If the attitude on the pitch in top-level football has always been to play hard, the attitude off it – particularly towards training – used to be, well, somewhat different.


Viewed from today, some of what went on in training in the 1940s and ’50s seems positively bizarre.

‘We trained hard enough but it was all left to ourselves,’ Johnny Paton, the former Celtic and Chelsea player, says. ‘Alec Dowdalls, the trainer at Celtic, used to come out with a white coat on, have a look for five minutes, say, “You all right, boys?”, then go back in.

‘Once when we wanted to play five-a-side behind the goal – you weren’t allowed on the pitch – I was detailed to go in and ask Dowdalls for a ball. When I asked him, he said, “Why do you want a ball, you’ll see enough of that on a Saturday”.’

Running was the staple exercise that kept players fit. Howard Riley’s account of how Leicester City trained is fairly typical: ‘Clubs have all got academies now and tremendous facilities but our training was basically centred on the Filbert Street ground.

‘Early season training might include going up to Bradgate Park for some long-distance running, but mostly we’d report to Filbert Street where we’d train on the track round the pitch – lapping, sprinting and some hurdling – and have five-a-side games in the car park wearing gym shoes.

‘We didn’t do a lot of training with the ball apart from the games on the car park and the odd practice match on the main pitch during the week.’

Riley would go back in the afternoons to practise crossing the ball with the goalkeeper Gordon Banks and one or two other players. ‘But that was voluntary,’ he says, ‘and the groundsman wasn’t too happy. You always had to get past him if you wanted to go on the pitch, which seems incredible now.’

In so many other ways the footballer’s life was less fraught, more closely related to the everyday grind of those who watched them or the hacks who wrote about them.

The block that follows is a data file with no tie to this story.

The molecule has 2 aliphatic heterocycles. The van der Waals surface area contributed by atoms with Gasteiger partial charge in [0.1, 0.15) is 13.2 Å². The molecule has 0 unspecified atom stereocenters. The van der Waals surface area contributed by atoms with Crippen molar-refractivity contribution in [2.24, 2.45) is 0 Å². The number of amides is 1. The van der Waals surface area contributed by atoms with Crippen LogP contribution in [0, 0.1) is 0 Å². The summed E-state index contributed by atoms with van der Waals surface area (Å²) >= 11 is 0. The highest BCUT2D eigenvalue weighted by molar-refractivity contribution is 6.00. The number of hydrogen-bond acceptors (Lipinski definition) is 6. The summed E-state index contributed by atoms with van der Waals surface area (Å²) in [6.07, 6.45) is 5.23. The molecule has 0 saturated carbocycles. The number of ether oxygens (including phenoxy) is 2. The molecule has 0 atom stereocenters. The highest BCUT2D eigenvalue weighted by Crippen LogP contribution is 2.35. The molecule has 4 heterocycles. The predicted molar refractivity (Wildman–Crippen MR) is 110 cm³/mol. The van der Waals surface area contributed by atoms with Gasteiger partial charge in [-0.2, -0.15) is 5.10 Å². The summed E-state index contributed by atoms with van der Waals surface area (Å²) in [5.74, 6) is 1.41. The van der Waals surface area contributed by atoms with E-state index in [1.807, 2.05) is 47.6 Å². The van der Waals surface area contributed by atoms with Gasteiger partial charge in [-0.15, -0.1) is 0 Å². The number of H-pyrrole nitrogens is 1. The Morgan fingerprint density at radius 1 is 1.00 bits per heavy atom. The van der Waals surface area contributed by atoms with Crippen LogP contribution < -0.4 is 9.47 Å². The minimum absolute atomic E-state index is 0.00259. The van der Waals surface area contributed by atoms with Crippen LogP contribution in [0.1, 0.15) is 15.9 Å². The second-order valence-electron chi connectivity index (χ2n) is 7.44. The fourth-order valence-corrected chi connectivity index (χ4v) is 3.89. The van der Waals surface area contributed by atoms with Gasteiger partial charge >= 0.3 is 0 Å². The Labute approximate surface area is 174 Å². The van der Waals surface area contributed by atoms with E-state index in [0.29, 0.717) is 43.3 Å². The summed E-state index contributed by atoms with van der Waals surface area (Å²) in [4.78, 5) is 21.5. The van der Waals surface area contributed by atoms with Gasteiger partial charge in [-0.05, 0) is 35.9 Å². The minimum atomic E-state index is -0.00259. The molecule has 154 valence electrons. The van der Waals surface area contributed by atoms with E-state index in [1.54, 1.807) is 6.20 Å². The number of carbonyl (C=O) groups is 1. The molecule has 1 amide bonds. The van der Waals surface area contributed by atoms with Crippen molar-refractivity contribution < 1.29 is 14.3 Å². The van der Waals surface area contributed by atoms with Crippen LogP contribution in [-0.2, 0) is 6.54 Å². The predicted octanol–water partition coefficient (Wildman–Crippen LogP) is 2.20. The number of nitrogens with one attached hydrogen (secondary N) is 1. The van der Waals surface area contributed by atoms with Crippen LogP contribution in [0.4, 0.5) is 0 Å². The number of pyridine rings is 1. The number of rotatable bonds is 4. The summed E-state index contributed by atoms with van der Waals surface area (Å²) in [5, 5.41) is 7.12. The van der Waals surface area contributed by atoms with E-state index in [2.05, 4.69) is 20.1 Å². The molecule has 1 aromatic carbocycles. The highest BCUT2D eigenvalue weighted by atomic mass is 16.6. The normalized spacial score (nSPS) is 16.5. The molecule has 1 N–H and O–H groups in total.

‘At Liverpool, we played a European match in Bratislava,’ Gordon Milne recalls, ‘afterwards the lads went for a beer – we only drank beer, there was no wine or anything – and the five or six journalists who were covering the game came along too.

‘They might be criticising us the next day but we’d all sit together. That was how it was. There wasn’t the edge there is today. Journalists are no longer allowed to fly with the players, they don’t talk to them, they fall out with them. Our time was really good.’

Cliff Jones gives a different slant on the lives of his generation being rooted in ordinariness. Having been carried shoulder high from Ninian Park after scoring Wales’s winner against England in 1955, he did what most other young men did on the Monday morning after the game – he clocked on for a day’s shift.

‘At half past seven I went into the fitting shop at the Prince of Wales Dry Dock,’ he says. ‘I was met by my foreman, Dai Ward, who was a good bloke. He said, “Cliff, well done on Saturday. Now there’s your tools, you got proper work to do, son.”

‘I thought, “Eh, you’re right.” And that’s what shaped me and made me realise how fortunate I was to play football for a living and not, if you like, work for a living, because, as I say, football ain’t work.’

And just like Joe Punter on the terraces, players got married on Saturdays during the football season – rather than in high summer in an Italian monastery.

Freddie Steele, the Stoke City striker, had been granted permission to marry on the last day of the 1937-8 season when Stoke looked safe from relegation. Come the final Saturday things had changed and Stoke had to beat Liverpool at home to stay in the First Division.

The full choral church ceremony went ahead as planned, Steele chatting to the priest and church warden about the game that afternoon as they waited for the bride. The one concession to the match was that Steele missed the reception so he could be in good time for kick-off. He then scored with a diving header in a 2-0 win that kept Stoke in the top division.

‘In the Sixties,’ the Arsenal player Terry Neill says, ‘our rivalry with Tottenham was probably greater than it is now and I remember a 4-0 win against Spurs at the old Highbury, a young Pat Jennings playing in goal for them and I scored a penalty. And that was the day George Graham, who also scored a goal for us, was married.

‘As footballers did in those days, he got married at eleven o’clock in the morning [at Marylebone Town Hall]. And Terry Venables, who was playing for Tottenham against George in the afternoon, was his best man. George then brought his wife to Highbury to watch the match.’


This is an edited extract from When Footballers Were Skint by Jon Henderson / @hendojon published by Biteback Publishing and now out in paperback.